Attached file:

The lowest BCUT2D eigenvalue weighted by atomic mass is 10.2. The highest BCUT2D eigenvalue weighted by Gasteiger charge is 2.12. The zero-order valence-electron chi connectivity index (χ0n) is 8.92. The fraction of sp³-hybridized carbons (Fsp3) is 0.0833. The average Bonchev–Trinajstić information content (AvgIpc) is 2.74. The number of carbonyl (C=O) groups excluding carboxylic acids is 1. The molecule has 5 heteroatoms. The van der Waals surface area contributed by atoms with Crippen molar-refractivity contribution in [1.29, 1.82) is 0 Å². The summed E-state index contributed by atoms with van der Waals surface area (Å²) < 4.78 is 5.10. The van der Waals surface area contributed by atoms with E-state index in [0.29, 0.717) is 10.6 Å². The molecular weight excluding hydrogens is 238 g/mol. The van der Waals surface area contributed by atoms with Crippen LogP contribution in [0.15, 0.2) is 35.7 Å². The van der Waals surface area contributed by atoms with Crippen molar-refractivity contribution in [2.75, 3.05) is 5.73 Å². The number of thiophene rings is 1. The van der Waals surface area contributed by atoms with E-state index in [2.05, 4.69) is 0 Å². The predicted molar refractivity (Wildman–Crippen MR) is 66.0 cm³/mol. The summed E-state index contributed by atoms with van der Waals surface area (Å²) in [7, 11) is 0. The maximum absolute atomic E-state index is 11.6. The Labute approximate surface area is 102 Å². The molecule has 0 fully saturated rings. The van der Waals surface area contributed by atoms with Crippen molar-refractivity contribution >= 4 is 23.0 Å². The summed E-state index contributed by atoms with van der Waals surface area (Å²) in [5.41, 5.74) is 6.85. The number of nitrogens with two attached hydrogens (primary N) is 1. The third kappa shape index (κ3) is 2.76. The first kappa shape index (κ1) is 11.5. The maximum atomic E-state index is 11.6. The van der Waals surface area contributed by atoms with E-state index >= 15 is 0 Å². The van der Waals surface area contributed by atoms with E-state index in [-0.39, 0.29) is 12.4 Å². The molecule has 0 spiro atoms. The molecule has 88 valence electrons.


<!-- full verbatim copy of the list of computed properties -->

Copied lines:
The lowest BCUT2D eigenvalue weighted by atomic mass is 10.2. The highest BCUT2D eigenvalue weighted by Gasteiger charge is 2.12. The zero-order valence-electron chi connectivity index (χ0n) is 8.92. The fraction of sp³-hybridized carbons (Fsp3) is 0.0833. The average Bonchev–Trinajstić information content (AvgIpc) is 2.74. The number of carbonyl (C=O) groups excluding carboxylic acids is 1. The molecule has 5 heteroatoms. The van der Waals surface area contributed by atoms with Crippen molar-refractivity contribution in [1.29, 1.82) is 0 Å². The summed E-state index contributed by atoms with van der Waals surface area (Å²) < 4.78 is 5.10. The van der Waals surface area contributed by atoms with E-state index in [0.29, 0.717) is 10.6 Å². The molecular weight excluding hydrogens is 238 g/mol. The van der Waals surface area contributed by atoms with Crippen LogP contribution in [0.15, 0.2) is 35.7 Å². The van der Waals surface area contributed by atoms with Crippen molar-refractivity contribution in [2.75, 3.05) is 5.73 Å². The number of thiophene rings is 1. The van der Waals surface area contributed by atoms with E-state index in [2.05, 4.69) is 0 Å². The predicted molar refractivity (Wildman–Crippen MR) is 66.0 cm³/mol. The summed E-state index contributed by atoms with van der Waals surface area (Å²) in [7, 11) is 0. The maximum absolute atomic E-state index is 11.6. The Labute approximate surface area is 102 Å². The molecule has 0 fully saturated rings. The van der Waals surface area contributed by atoms with Crippen molar-refractivity contribution >= 4 is 23.0 Å². The summed E-state index contributed by atoms with van der Waals surface area (Å²) in [5.41, 5.74) is 6.85. The number of nitrogens with two attached hydrogens (primary N) is 1. The third kappa shape index (κ3) is 2.76. The first kappa shape index (κ1) is 11.5. The maximum atomic E-state index is 11.6. The van der Waals surface area contributed by atoms with E-state index >= 15 is 0 Å². The van der Waals surface area contributed by atoms with E-state index in [-0.39, 0.29) is 12.4 Å². The molecule has 0 spiro atoms. The molecule has 88 valence electrons.